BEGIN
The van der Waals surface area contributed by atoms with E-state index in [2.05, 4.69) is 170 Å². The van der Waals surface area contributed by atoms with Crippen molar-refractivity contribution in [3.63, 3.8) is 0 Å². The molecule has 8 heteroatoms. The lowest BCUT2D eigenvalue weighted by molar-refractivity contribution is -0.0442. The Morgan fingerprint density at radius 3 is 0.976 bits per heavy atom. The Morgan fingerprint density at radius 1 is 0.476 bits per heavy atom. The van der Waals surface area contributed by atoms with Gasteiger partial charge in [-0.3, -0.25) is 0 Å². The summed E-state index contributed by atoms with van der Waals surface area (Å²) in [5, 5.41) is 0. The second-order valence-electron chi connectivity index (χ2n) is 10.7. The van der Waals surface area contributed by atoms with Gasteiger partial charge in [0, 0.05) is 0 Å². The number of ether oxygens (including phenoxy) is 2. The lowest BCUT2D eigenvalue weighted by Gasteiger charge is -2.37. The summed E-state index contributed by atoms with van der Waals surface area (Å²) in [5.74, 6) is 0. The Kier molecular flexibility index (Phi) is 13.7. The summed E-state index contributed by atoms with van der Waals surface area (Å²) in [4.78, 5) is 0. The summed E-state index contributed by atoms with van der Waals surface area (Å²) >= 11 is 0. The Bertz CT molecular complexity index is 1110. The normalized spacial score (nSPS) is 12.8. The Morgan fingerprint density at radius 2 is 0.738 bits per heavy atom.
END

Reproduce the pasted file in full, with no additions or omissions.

The van der Waals surface area contributed by atoms with E-state index in [2.05, 4.69) is 170 Å². The van der Waals surface area contributed by atoms with Crippen molar-refractivity contribution in [3.63, 3.8) is 0 Å². The molecule has 8 heteroatoms. The lowest BCUT2D eigenvalue weighted by molar-refractivity contribution is -0.0442. The Morgan fingerprint density at radius 3 is 0.976 bits per heavy atom. The Morgan fingerprint density at radius 1 is 0.476 bits per heavy atom. The van der Waals surface area contributed by atoms with Gasteiger partial charge in [-0.3, -0.25) is 0 Å². The summed E-state index contributed by atoms with van der Waals surface area (Å²) in [5, 5.41) is 0. The second-order valence-electron chi connectivity index (χ2n) is 10.7. The van der Waals surface area contributed by atoms with Gasteiger partial charge in [0, 0.05) is 0 Å². The number of ether oxygens (including phenoxy) is 2. The lowest BCUT2D eigenvalue weighted by Gasteiger charge is -2.37. The summed E-state index contributed by atoms with van der Waals surface area (Å²) in [5.74, 6) is 0. The Kier molecular flexibility index (Phi) is 13.7. The summed E-state index contributed by atoms with van der Waals surface area (Å²) in [4.78, 5) is 0. The summed E-state index contributed by atoms with van der Waals surface area (Å²) >= 11 is 0. The Bertz CT molecular complexity index is 1110. The normalized spacial score (nSPS) is 12.8. The Morgan fingerprint density at radius 2 is 0.738 bits per heavy atom.